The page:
Depressingly, when we met for coffee the next day, my friend was not surprised that Baghdad had become a place where people can butcher women like joints of meat and show their freshly used tools to strangers, confident there will be no repercussions.
"It's not a good sign of the times," I said.
"No, it isn't."
But how can Baghdad stop being such an obscene theater, where hate, greed, chauvinism and other of our less-proud predilections are acted out?
So far, American officials in Iraq explain their strategy to locals as hunting down the "bad guys" and building the Iraqi security forces and government so they can impose order on the nation's population.
To some Iraqis, it sounds good in theory, but a bit naïve. Iraqis are cynical about themselves and in moments of frustration or self-doubt they self-deprecatingly quote al-Hajjaj, an Umayyad governor who at the turn of the 8th century described Iraqis "as-shaab al-shiqaq wa an-nifaq" -- the people of division and hypocrisy. It’s a criticism apparently ignored by Europeans who, after World War I, cobbled the modern state of Iraq together despite deep tribal, ethnic and religious gaps — rifts which were only made worse by 25 years of Saddam Hussein’s brutal mismanagement.
Battle for Fallujah
Something had to be done about Fallujah. The "city of mosques," as it is locally known, had become governed by self-styled mujahedeen, or "those who wage a Jihad."
The rugged city of tough Sunni tribesmen was a base where insurgents — Iraqis, foreign fighters and greedy opportunists — assembled car bombs, grabbed hostages and videotaped stomach-turning snuff videos.
The U.S. answer came (for the second time) in November when the Marines led a mission to, in an analogy often used at the time, "clean out" Fallujah.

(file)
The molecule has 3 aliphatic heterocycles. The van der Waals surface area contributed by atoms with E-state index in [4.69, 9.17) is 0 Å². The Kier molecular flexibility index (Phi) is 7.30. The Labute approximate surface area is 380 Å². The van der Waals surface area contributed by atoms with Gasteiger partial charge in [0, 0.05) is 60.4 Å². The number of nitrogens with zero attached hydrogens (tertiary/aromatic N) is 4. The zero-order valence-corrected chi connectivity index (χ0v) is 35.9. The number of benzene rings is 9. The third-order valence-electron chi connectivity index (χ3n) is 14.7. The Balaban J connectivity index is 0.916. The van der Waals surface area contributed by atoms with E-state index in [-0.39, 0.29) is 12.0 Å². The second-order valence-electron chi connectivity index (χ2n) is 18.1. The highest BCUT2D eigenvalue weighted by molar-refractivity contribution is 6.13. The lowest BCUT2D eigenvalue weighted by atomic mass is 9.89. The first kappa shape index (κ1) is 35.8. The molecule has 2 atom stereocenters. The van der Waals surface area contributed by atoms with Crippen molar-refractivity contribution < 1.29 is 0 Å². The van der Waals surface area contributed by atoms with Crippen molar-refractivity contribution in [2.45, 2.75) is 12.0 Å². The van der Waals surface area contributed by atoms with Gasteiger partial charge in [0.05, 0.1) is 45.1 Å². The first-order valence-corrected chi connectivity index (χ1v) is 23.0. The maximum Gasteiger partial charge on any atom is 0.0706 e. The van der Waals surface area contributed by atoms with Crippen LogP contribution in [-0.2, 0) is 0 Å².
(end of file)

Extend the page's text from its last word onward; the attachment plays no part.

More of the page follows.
The rules of the battle were simple: if shots were fired from a building, U.S. forces fired back with penetrating 50-caliber machine guns, tanks, artillery and airpower until the enemy fire stopped. Two thousand Iraqis (most of them gunmen) and nearly 100 Americans troops were killed, and Fallujah was made uninhabitable.
U.S. military officials continue to describe the mission as an unabashed success, "breaking the back" of the insurgency, getting the militants moving, on the run.
This ultimately may prove to be the case, but as I wrote the above paragraph a huge explosion detonated in front of the house of one of Iraq's leading Shiite politicians. The blast, about 750 meters from our news bureau in Baghdad, sent me crouching to the floor and pushed a shock wave through our office that knocked out sections of the ceiling.
The chief Iraq’s of intelligence service General Mohammed Abdullah Shawani has questioned the effectiveness of the Fallujah operation, saying in an interview with the French news agency AFP, “What we have now is an empty city almost destroyed.. and most of the insurgents are free. They have gone either to Mosul or to Baghdad or other areas.”
Militants have gone elsewhere
U.S. commanders agree with Shawani that many insurgents escaped Fallujah, but few in the military or U.S. civilian administration in Iraq seem to be addressing why Mahmoudiya and Fallujah became rebellious safe-havens in the first place, or that there are still many "little-Fallujahs," all of them home to Sunnis. One is Haditha, 78 miles northwest of Baghdad.
In Haditha today all institutions linked to the U.S.-appointed government of Interim Prime Minister Ayad Allawi do not function.
Schools are closed as often as they are open. In October, insurgents stormed police stations in Haditha and executed 21 officers. After that, the police stopped going to work. The insurgents declared their own state of emergency and use bullhorns to tell people the timing of their curfews.
The people of Haditha listen, mostly out of fear no doubt, but also because many have no love for the American occupation or what the U.S. administration is promising for the future of Iraq — which people in this Sunni town see as Shiite and therefore Iranian domination, and a favored, autonomous status for the Kurds.